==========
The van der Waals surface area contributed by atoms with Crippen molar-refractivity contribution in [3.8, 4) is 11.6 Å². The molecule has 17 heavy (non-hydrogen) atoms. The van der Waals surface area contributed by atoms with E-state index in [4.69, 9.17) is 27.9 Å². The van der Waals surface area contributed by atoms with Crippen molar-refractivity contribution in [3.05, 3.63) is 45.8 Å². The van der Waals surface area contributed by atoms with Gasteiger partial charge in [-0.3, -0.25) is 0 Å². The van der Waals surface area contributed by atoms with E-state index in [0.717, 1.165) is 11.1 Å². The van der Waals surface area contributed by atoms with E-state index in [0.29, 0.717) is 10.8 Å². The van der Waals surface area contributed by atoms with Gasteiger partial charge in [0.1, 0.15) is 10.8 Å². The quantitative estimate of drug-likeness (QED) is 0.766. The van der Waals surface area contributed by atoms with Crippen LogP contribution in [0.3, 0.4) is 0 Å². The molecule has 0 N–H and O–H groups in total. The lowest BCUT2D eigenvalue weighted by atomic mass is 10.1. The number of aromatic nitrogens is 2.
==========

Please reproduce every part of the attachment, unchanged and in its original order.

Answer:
The van der Waals surface area contributed by atoms with Crippen molar-refractivity contribution in [3.8, 4) is 11.6 Å². The molecule has 17 heavy (non-hydrogen) atoms. The van der Waals surface area contributed by atoms with E-state index in [4.69, 9.17) is 27.9 Å². The van der Waals surface area contributed by atoms with Crippen molar-refractivity contribution in [3.05, 3.63) is 45.8 Å². The van der Waals surface area contributed by atoms with Gasteiger partial charge in [-0.3, -0.25) is 0 Å². The van der Waals surface area contributed by atoms with E-state index in [0.717, 1.165) is 11.1 Å². The van der Waals surface area contributed by atoms with E-state index in [0.29, 0.717) is 10.8 Å². The van der Waals surface area contributed by atoms with Gasteiger partial charge in [0.1, 0.15) is 10.8 Å². The quantitative estimate of drug-likeness (QED) is 0.766. The van der Waals surface area contributed by atoms with Crippen LogP contribution in [0.3, 0.4) is 0 Å². The molecule has 0 N–H and O–H groups in total. The lowest BCUT2D eigenvalue weighted by atomic mass is 10.1. The number of aromatic nitrogens is 2.